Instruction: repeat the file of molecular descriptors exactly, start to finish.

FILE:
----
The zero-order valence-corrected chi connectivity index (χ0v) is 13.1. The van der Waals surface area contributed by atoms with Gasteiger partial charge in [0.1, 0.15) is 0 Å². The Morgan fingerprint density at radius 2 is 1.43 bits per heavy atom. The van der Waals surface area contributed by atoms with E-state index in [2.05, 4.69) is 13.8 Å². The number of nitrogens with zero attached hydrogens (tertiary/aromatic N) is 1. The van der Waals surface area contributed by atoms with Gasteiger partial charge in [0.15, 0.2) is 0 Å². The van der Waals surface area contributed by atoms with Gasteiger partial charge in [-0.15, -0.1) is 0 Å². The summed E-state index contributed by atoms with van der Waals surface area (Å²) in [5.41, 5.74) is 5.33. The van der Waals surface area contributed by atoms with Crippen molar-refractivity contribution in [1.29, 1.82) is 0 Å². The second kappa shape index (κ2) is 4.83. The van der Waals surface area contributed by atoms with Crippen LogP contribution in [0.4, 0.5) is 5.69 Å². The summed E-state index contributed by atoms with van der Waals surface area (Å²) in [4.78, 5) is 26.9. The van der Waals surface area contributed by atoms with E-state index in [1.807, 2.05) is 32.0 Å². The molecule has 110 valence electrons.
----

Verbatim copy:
The zero-order valence-corrected chi connectivity index (χ0v) is 13.1. The van der Waals surface area contributed by atoms with Gasteiger partial charge in [0.1, 0.15) is 0 Å². The Morgan fingerprint density at radius 2 is 1.43 bits per heavy atom. The van der Waals surface area contributed by atoms with E-state index in [2.05, 4.69) is 13.8 Å². The number of nitrogens with zero attached hydrogens (tertiary/aromatic N) is 1. The van der Waals surface area contributed by atoms with Gasteiger partial charge in [0.15, 0.2) is 0 Å². The van der Waals surface area contributed by atoms with Gasteiger partial charge in [-0.15, -0.1) is 0 Å². The summed E-state index contributed by atoms with van der Waals surface area (Å²) in [5.41, 5.74) is 5.33. The van der Waals surface area contributed by atoms with Crippen molar-refractivity contribution in [1.29, 1.82) is 0 Å². The second kappa shape index (κ2) is 4.83. The van der Waals surface area contributed by atoms with Crippen LogP contribution in [0.4, 0.5) is 5.69 Å². The summed E-state index contributed by atoms with van der Waals surface area (Å²) in [4.78, 5) is 26.9. The van der Waals surface area contributed by atoms with E-state index in [1.807, 2.05) is 32.0 Å². The molecule has 110 valence electrons.